Kohl's Corp and Nordstrom Inc fell 1.1 percent and 0.8 percent, respectively.


The National Retail Federation is predicting that sales for the November and December holiday season will grow 3.9 percent to $602.1 billion - excluding such items as gasoline, restaurant meals or purchases of gift cards - leaving retailers to battle for a bigger slice of that somewhat larger pie.

However, NRF estimates each consumer will spend an average of $737.95 during the season, down 2 percent from 2012. Its forecast is based on an online survey and actual spending, including on gift cards. Retailers book gift card sales when the cards are used to make actual purchases.

While growing briskly, online sales still account for a small portion of overall sales in November and December. Holiday sales are forecast to grow 13 to 15 percent to as much as $82 billion, according to Shop.org.

This year's holiday shopping results likely will mimic the slow-growing U.S. economy, said Can Erbil, an adjunct associate professor of economics at Boston College.

"Last year's shopping season was actually pretty bad. The Connecticut school shootings, Hurricane Sandy, and fiscal cliff fears really hit the shopping season hard. So the benchmark is low," Erbil said.

The sea of holiday deals failed to impress some shoppers.

For Luis Figueiro, a retired Brazilian on vacation in New York, called the scene at Macy's flagship store on Thanksgiving evening "madness" and said the mobs of shoppers made it difficult to see the products on sale.

His wife, Irene, traveled with him from Rio with Black Friday deals in mind, but was disappointed to find that many items were not discounted.

"If someone comes without a clear notion of prices, it awakens something in you. But if you know what the items usually cost, you aren't fazed," she said.

Tuesday, November 26, 2013

New Wal-Mart CEO is company insider

This story first appeared in USA Today.

Arkansas native has spent is career at Wal-Mart, starting in 1984 as a summer associate in one of the company's distribution centers
Doug McMillon, Wal-Mart's new CEO, was asked in a 2008 interview what the biggest factor was in his success.

The executive, who ran Wal-Mart's Sam's Club discount warehouse business at the time, said it was what he learned during his first few months working at the world's largest retailer.

WAL-MART CEO:  Duke out, McMillon in

"Unless you're there, you don't really understand it, and when you're big, people may assume that you've got bad intentions," McMillon said. "I learned more in the first six months at Wal-Mart than I learned in 5 1/2 years of post-secondary education."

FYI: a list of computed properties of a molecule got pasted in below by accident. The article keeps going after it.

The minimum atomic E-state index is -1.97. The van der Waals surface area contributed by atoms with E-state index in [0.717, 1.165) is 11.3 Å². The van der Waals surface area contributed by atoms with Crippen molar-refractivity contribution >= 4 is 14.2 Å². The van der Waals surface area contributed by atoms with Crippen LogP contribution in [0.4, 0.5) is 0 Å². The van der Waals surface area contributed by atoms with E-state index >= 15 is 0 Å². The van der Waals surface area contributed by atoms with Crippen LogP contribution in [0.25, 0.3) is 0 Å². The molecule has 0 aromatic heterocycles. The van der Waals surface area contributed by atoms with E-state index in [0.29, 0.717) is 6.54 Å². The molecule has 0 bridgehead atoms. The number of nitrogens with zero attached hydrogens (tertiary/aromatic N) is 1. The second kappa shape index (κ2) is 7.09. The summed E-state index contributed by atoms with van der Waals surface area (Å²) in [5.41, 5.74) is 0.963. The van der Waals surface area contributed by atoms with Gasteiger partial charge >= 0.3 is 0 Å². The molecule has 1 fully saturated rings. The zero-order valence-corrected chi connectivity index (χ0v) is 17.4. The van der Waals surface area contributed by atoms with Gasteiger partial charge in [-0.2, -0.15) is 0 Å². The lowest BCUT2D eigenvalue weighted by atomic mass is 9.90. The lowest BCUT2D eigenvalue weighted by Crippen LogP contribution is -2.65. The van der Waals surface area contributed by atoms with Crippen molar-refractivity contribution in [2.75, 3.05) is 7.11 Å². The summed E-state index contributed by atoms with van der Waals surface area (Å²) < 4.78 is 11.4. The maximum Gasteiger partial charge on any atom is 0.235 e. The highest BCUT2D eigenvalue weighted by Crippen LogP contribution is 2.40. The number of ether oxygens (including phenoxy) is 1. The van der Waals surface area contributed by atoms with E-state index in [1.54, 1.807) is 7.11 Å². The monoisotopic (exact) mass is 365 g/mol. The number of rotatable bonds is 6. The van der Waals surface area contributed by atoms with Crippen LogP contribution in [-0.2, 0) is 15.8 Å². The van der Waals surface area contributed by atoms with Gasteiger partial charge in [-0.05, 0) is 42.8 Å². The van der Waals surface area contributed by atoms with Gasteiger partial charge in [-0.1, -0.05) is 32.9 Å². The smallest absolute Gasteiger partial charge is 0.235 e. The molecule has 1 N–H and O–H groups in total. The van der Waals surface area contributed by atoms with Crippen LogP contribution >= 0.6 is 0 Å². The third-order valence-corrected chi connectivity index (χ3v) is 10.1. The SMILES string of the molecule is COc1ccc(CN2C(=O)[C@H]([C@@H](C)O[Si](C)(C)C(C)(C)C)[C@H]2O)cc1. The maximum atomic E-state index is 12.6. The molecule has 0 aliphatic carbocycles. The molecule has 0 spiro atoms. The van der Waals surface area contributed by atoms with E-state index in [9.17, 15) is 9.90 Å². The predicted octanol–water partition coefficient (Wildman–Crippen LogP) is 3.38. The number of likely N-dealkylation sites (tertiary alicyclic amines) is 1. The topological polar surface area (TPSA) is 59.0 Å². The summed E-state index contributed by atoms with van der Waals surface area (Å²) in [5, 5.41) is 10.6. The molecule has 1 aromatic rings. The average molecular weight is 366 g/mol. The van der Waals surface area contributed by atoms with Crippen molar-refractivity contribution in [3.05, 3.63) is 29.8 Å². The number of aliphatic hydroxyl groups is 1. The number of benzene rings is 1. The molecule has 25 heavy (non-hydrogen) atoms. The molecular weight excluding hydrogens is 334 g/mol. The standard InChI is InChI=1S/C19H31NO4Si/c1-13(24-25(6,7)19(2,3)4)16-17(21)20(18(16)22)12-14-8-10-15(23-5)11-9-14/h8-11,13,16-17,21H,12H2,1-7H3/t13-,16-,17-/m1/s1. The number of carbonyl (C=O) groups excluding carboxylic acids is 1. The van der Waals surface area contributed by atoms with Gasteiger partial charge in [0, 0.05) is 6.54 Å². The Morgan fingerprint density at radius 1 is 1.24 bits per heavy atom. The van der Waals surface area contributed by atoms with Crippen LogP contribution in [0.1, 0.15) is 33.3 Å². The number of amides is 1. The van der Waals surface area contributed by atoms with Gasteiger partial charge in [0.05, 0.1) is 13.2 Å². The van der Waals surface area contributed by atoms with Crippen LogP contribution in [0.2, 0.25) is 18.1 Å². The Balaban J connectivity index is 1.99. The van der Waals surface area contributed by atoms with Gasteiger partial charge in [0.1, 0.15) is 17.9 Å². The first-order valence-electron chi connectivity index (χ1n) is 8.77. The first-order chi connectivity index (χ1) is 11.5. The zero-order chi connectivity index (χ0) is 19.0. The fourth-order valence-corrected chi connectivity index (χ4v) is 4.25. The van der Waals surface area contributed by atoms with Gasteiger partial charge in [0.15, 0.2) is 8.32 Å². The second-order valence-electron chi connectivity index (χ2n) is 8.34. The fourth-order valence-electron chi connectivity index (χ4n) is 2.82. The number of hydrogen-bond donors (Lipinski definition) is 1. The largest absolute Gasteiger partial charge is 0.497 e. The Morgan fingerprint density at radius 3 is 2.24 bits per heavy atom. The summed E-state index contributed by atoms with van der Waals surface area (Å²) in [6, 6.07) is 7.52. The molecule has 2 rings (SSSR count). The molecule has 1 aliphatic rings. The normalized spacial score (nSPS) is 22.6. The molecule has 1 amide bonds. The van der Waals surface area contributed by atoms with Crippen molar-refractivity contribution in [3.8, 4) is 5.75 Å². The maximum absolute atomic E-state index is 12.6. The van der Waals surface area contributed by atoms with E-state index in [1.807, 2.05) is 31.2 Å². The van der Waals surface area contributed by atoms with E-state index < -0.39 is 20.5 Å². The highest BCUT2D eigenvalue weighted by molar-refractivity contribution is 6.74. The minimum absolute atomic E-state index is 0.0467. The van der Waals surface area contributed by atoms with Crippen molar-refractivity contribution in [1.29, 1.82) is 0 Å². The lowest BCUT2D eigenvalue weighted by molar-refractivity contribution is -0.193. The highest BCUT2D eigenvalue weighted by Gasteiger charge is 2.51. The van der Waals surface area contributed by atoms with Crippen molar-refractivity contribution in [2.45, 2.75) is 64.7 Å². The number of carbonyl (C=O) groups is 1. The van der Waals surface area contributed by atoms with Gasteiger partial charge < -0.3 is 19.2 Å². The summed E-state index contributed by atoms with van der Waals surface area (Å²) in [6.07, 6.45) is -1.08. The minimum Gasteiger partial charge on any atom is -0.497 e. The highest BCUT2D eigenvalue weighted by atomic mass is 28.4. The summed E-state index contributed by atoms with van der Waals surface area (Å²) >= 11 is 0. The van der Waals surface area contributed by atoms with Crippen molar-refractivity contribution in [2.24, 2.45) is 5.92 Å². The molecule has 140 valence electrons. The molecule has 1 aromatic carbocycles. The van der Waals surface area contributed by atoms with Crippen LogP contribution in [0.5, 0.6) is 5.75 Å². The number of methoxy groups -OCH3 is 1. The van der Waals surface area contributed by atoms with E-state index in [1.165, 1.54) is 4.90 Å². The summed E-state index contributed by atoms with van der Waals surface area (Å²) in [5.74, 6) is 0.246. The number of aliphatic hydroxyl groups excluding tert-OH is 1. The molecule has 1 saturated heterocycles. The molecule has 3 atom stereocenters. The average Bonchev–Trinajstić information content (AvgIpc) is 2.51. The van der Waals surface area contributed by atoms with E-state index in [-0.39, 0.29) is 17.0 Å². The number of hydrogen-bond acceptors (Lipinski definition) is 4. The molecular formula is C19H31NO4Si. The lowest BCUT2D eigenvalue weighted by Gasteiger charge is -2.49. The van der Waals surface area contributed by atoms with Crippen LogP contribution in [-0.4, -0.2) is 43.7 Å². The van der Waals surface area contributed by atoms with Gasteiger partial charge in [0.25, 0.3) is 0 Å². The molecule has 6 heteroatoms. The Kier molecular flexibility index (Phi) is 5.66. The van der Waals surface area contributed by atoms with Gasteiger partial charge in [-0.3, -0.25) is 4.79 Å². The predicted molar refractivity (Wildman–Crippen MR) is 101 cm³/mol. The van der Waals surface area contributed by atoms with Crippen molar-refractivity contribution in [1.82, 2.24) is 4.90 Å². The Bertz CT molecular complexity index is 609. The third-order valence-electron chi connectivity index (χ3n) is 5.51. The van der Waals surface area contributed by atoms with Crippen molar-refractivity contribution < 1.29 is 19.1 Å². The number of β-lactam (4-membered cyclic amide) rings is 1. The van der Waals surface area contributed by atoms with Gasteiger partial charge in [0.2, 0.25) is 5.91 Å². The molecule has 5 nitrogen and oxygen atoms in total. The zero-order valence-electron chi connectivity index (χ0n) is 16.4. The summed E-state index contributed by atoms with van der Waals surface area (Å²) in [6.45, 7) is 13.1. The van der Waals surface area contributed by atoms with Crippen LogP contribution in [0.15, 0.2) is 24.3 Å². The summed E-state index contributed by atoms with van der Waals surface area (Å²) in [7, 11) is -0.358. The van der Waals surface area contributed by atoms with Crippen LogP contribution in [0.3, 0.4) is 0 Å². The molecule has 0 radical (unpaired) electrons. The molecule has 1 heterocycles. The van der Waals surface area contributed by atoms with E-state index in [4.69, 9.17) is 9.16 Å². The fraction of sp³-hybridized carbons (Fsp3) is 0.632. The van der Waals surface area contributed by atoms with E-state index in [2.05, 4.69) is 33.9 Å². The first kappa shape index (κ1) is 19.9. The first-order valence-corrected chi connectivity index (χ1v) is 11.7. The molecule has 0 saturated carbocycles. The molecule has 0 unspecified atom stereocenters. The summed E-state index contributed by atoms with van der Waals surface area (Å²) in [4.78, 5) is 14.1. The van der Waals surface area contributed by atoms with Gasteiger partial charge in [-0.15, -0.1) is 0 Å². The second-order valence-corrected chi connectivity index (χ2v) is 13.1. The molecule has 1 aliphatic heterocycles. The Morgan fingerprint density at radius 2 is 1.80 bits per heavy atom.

Originally from Jonesboro, Ark., McMillon, 47, started his career in 1984 as a summer associate at a Wal-Mart distribution center.

He got a B.S. in business administration from the University of Arkansas and an MBA from the University of Tulsa. While pursuing the MBA, he rejoined the company in a Tulsa Walmart store.

A lot of McMillon's 22 years at the company were spent in merchandising in the Walmart U.S. division, giving him with experience with food, apparel and general goods. From 2006 to February 2009, he ran Sam's Club and then took over Walmart International.

That deep Wal-Mart experience likely gave him leg up versus other candidates like Bill Simon, who runs Walmart U.S.

"Bill Simon was more of an outsider," said Sucharita Mulpuru, a retail analyst at Forrester Research. "It was going to be one of them."

McMillon also has a record of generating growth - both at Sam's Club and the International business, which he ran from Arkansas.

The International growth record has been marred by a bribery scandal in Mexico. However, the overseas operations have expanded swiftly irrespective of the impact of the business in Mexico, Mulpuru noted.

McMillon has been involved in the response to the scandal. During a Wal-Mart meeting with investors last month, he said the company now has a chief compliance officer and anti-corruption leader in each market around the world.

"One of the things we're doing right now as we speak is making sure that we've got all the right resources to make this a world class compliance effort within Wal-Mart," he said. "We've hired new people and we've realigned people into this global structure. And we now have through those efforts over 1,000 people that work full time on compliance."

Monday, November 11, 2013

Wolff: Happiness comes to Rupert Murdoch

Story originally appeared on USA Today.

Despite the hacking scandal, life is good for the 82-year-old media tycoon.